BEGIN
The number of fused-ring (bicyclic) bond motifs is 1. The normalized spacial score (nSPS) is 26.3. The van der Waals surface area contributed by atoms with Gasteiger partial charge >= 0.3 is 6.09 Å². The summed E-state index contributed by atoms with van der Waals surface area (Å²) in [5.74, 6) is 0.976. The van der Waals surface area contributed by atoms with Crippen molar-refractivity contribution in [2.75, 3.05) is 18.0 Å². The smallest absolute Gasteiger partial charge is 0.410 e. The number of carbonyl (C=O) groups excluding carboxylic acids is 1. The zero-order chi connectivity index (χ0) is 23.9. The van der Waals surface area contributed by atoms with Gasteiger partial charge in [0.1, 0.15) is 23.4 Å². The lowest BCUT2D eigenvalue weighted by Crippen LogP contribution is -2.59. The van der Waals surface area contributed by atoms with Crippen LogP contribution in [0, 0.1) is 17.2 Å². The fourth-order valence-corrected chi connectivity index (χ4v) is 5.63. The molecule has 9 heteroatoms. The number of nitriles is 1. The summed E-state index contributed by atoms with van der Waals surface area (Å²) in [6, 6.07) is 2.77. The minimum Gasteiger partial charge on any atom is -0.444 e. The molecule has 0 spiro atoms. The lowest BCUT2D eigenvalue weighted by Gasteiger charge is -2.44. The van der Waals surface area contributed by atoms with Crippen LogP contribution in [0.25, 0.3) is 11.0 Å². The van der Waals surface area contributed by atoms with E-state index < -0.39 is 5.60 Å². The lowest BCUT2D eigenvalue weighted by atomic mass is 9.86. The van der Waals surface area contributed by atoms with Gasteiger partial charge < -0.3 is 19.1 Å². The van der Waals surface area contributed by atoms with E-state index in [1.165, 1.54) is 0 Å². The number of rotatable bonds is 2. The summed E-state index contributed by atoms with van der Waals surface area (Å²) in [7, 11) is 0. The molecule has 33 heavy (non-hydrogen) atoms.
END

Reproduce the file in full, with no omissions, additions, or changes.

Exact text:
The number of fused-ring (bicyclic) bond motifs is 1. The normalized spacial score (nSPS) is 26.3. The van der Waals surface area contributed by atoms with Gasteiger partial charge >= 0.3 is 6.09 Å². The summed E-state index contributed by atoms with van der Waals surface area (Å²) in [5.74, 6) is 0.976. The van der Waals surface area contributed by atoms with Crippen molar-refractivity contribution in [2.75, 3.05) is 18.0 Å². The smallest absolute Gasteiger partial charge is 0.410 e. The number of carbonyl (C=O) groups excluding carboxylic acids is 1. The zero-order chi connectivity index (χ0) is 23.9. The van der Waals surface area contributed by atoms with Gasteiger partial charge in [0.1, 0.15) is 23.4 Å². The lowest BCUT2D eigenvalue weighted by Crippen LogP contribution is -2.59. The van der Waals surface area contributed by atoms with Crippen LogP contribution in [0, 0.1) is 17.2 Å². The fourth-order valence-corrected chi connectivity index (χ4v) is 5.63. The molecule has 9 heteroatoms. The number of nitriles is 1. The summed E-state index contributed by atoms with van der Waals surface area (Å²) in [6, 6.07) is 2.77. The minimum Gasteiger partial charge on any atom is -0.444 e. The molecule has 0 spiro atoms. The lowest BCUT2D eigenvalue weighted by Gasteiger charge is -2.44. The van der Waals surface area contributed by atoms with Crippen LogP contribution in [0.25, 0.3) is 11.0 Å². The van der Waals surface area contributed by atoms with E-state index < -0.39 is 5.60 Å². The lowest BCUT2D eigenvalue weighted by atomic mass is 9.86. The van der Waals surface area contributed by atoms with Gasteiger partial charge < -0.3 is 19.1 Å². The van der Waals surface area contributed by atoms with E-state index in [1.165, 1.54) is 0 Å². The number of rotatable bonds is 2. The summed E-state index contributed by atoms with van der Waals surface area (Å²) in [7, 11) is 0. The molecule has 33 heavy (non-hydrogen) atoms.